How to Successfully Pitch your Press Release to the Media

press release promotion
Image by Boris Lechaftois / Flickr

So you have an awesome product release or event and a flawless press release to promote it. Where do you go from here?

The fact is that the place where most people fail in their press release process is with pitching. While press release distribution services can be effective, the best services that can provide the most visibility aren’t exactly ideal for an entrepreneur’s shoestring budget. With a few tips and a little bit of savvy, you don’t have to be a PR professional to get some successful media placements for your business. Here are a couple tips to help you make the most of your press release:

A little bit of research goes a long way

Thanks to the internet, you don’t have to rely on pricey subscriptions to media directories to get in touch with people who could be interested in your press release. Whether you want to get local or national media coverage, doing some basic initial research on news reporters can have big payoff.

Start with Google searches and site-wide searches on individual news media sites for articles that have a similar theme or topic of the press release you want to pitch. Once you find a couple related articles, make note of the news reporter who wrote it and one or two interesting points from the article. Many news sites will list a reporter directory with names, beats, and email address. If you can’t find a listed email address, however, you’re not out of luck. Social media can play a huge role in helping you get in touch with reporters to pitch your story to. Check Twitter, Facebook, and even LinkedIn to see if there’s an opportunity to get in contact with them.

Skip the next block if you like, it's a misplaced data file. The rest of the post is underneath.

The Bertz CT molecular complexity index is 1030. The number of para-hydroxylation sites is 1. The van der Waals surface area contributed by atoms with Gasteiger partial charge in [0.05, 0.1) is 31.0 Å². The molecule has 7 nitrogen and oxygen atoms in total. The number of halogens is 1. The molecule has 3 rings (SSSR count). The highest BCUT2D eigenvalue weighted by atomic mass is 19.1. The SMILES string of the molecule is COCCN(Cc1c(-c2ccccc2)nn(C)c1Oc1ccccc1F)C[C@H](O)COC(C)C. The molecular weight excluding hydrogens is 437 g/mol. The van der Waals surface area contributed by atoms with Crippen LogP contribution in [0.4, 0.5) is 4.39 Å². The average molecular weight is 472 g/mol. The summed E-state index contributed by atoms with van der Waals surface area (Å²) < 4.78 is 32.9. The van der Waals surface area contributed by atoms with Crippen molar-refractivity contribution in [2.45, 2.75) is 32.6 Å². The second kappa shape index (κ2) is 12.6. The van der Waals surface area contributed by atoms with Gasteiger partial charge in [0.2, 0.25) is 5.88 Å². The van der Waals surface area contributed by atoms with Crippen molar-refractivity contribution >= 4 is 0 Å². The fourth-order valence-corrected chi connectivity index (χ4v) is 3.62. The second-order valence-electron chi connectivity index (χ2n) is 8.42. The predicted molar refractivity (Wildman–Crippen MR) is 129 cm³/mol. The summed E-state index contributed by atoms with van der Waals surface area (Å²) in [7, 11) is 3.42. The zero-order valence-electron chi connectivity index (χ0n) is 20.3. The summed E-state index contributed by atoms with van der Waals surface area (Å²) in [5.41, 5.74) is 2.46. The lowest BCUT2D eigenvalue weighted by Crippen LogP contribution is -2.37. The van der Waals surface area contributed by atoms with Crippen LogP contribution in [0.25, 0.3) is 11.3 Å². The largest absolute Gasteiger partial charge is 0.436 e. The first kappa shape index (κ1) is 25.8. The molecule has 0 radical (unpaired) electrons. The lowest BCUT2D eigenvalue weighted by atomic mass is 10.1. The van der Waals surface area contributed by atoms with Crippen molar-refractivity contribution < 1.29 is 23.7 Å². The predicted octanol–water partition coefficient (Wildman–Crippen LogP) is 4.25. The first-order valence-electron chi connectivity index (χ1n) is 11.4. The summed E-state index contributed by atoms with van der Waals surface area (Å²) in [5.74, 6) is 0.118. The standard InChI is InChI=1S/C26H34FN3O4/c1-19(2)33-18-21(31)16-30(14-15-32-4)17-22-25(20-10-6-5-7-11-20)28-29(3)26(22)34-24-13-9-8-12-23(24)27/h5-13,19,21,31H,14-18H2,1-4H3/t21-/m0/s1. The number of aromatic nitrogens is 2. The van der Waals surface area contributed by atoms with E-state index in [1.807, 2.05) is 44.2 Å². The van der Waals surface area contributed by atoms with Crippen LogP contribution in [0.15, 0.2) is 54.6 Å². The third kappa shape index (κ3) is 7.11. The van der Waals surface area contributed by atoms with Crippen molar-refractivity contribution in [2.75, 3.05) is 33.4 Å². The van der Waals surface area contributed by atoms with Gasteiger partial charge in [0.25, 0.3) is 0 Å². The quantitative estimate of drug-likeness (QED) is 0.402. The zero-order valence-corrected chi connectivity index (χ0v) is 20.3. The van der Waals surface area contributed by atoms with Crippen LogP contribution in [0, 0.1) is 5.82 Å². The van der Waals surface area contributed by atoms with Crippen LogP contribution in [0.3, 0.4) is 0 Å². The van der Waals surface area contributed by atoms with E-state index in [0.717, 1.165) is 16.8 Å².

Keep your pitch short, customized, and creative

Now that you have a list of contacts and a way to get in touch with them, it’s time to start crafting your pitch. The most important thing to remember is that your initial contact with news reporters should be as short and concise as possible. If you send an email, never include your attached press release on first contact. Your initial pitch should be about one paragraph or two at the most. If you’re reaching out through social media, it will probably need to be even shorter.

When it comes to customization and creativity, this is when your research comes into play. If you’re sending an email, begin your pitch by mentioning that you read reporter’s previous article and bring up one or two points that stood out to you (put some thought into it!). Next, you’ll want to tie the main topic of your press release into how it relates to what they wrote in their previous article and why they might be interested in the information you have to offer. Finally, ask them if they’d be interested in your press release and give them a phone number to call if they are.

Follow Up

Reporters are constantly bombarded with press release and news tips. It’s pretty common to either get rejected or get no response at all from the majority of your contacts, so don’t get discouraged. If the newsworthiness of your press release is relevant for more than a week, it doesn’t hurt to politely follow up with reporters after a few days of making initial contact. Follow-up emails should likewise be concise and helpful.

Following those few simple tips can help increase your chances of getting media placement rather than just relying on distribution services. Do you have any other tips about pitching? Share them in the comments below!

About the Author: Erika Potter is the public relations specialist for Epic Marketing, a full-service marketing agency in Salt Lake City. When she’s not working or freelance writing, Erika enjoys traveling and cooking gourmet food.